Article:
WannaCry ransomware Puts Spotlight On Insurance Industry – 4 tips to Manage Cyber Risk

Over the past week organisations around the world fell victim to the WannaCry ransomware attacks, the largest of their kind to-date with more than 200,000 computers in 150 countries affected.

The incident has spotlighted the important role the insurance industry plays during wide-scale cyber attacks – as the attacks spread, brokers, insurers and TPAs played a key role keeping clients up to date and educating them on how to respond.

With the rapid growth of cyber insurance, which is expected to increase in the wake of the WannaCry attacks, insurers are increasingly being relied on for advice on preventing cyber attacks, and guidance when incidents occur.

Below we run through the basics of how to protect a business against ransomware attacks, as well as how to educate staff about cyber security.

Ransomware basics – what is it and how do you protect your business?

Ransomware is a term that describes a type of malicious software that uses advanced encryption to block access to data on a computer, and then demands money to restore access (hence ‘ransom’).

WannaCry, for example, searches a computer for 176 different file types and encrypts them. A pop up then appears, asking users to pay a ransom of US$300 in bitcoins to unlock their files. The note indicates that if payment is not made within seven days, the encrypted files will be deleted.

Although WannaCry spread more rapidly than previous attacks, the types of vulnerability it exploited are not new, and would be protected against by a robust corporate security program.

Any corporate security program should include, at minimum, four fundamental elements which can prevent ransomware attacks:

  1. Scheduled Patching: Microsoft and other providers regularly push out updates to protect users against threats like WannaCry, but for these to be effective you must keep your system up to date. One of the ways WannaCry spread so widely was by exploiting unpatched vulnerabilities in Windows XP, which is no longer supported by Microsoft. It’s important that organisations regularly update their software to supported versions, and maintain a regular schedule of implementing the latest security patches .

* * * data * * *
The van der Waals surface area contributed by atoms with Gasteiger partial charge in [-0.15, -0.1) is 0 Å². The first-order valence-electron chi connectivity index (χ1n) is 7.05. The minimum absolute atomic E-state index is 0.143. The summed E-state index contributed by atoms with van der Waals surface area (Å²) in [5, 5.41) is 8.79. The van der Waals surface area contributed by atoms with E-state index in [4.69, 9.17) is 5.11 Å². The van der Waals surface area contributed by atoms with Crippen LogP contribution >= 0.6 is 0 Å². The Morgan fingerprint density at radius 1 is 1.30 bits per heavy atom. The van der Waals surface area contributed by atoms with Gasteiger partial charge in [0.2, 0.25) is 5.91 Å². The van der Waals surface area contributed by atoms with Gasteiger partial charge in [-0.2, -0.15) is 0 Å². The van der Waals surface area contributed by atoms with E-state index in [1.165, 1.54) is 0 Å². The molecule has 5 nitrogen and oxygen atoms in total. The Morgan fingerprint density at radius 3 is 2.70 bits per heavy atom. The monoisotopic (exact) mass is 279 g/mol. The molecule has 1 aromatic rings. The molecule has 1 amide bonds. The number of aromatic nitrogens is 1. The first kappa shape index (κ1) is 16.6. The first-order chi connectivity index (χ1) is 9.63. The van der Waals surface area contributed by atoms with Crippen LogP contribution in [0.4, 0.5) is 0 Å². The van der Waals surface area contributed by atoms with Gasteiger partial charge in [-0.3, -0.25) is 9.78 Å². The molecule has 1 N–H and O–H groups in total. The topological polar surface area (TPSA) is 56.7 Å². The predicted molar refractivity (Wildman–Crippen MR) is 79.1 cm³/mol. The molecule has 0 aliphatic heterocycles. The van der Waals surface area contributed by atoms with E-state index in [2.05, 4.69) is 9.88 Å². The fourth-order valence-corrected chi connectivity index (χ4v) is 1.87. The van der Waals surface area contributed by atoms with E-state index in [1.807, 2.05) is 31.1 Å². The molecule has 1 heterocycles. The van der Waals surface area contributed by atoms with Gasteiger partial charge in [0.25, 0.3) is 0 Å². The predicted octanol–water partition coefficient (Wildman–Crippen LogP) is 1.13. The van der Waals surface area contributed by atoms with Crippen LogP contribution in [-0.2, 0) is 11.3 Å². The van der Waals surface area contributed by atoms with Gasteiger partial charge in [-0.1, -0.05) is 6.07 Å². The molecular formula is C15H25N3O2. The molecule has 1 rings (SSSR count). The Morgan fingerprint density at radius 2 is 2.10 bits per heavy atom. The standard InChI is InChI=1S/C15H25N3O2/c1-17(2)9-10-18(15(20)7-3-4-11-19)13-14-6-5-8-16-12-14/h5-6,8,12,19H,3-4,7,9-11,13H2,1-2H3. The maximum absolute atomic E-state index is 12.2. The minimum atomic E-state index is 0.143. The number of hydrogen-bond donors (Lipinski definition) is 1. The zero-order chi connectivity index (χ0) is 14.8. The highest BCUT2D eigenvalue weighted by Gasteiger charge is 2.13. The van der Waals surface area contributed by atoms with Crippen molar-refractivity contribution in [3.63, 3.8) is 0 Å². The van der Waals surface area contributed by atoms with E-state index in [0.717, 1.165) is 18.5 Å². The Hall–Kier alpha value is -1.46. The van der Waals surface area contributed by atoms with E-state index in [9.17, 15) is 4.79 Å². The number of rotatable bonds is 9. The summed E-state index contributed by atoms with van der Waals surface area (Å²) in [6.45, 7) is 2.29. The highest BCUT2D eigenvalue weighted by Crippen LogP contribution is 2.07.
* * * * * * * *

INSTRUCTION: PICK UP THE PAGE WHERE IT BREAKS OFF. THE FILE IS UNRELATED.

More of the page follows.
2. Perimeter Firewalls: A firewall is a set of programs that monitors access to a network and protects against unauthorised access. It’s the gatekeeper that prevents malware and viruses from infecting a network.
  3. Email Security: Email filters aren’t just designed to block spam – email is the main way ransomware spreads, so a robust email filtering system should be in place to prevent malicious attachments from reaching employees.
  4. Regular Backups: The extent to which ransomware attacks can hurt your business depends largely on how reliant you are on the data stored on your network. Having an up-to-date backup can mitigate most of the risk. Run regular backups and make sure these are stored securely, isolated from your network.

Education – the best form of prevention

The most vulnerable point in any network is its human users. While you can install firewalls, filters and anti-virus software on every other component of your network, education about online safety is the only way to make the human element of your network secure.

The most effective thing organisations can do is create a security culture, where staff understand the threat, can spot the danger signs and know to report anything that looks suspicious.

A good starting point is to educate staff about the the warning signs of a malicious email. This encourages vigilance, and also addresses once of your greatest points of vulnerability. Some common signs to look out for include:

  1. The email states that “urgent action” is required – this is designed to alarm staff into taking action without thinking it through thoroughly.
  2. The “From” email address is not quite right. It may be very similar to the company address, but slightly different.
  3. The email includes a link to a website that may look like the real thing, but is fake. If you look in the address bar, it will not show the correct web address. For example, you might see the Google homepage, but the address bar will read: www.gooogle.com, not www.google.com
  4. The email message may contain very poor spelling and/or grammar.
  5. The email message asks you for personal information. For example: your bank would likely never call you and ask for your bank account number.

A good corporate education program should also teach staff how to manage a suspicious email, how to handle inbound attachments and how to check a link is safe to click on.

To help, we’ve prepared an infographic poster you can use to educate staff about cyber security.

Choose the right partners

Although WannaCry has been the largest ransomware attack to date, experts predict that the frequency and severity of this type of attack will continue to escalate.

Cyber attacks move quickly, so speed of response is vital to minimise loss when incidents occur, so it’s important to partner with organisations who understand the issues and are ready to respond.

GB was recently awarded ISO27001 certification for its outstanding information security practices for the fourth consecutive year, and works closely with insurers, brokers and underwriters to provide comprehensive claims management services for all classes of insurance, including cyber.

For more information about our claims management services contact Gallagher Bassett.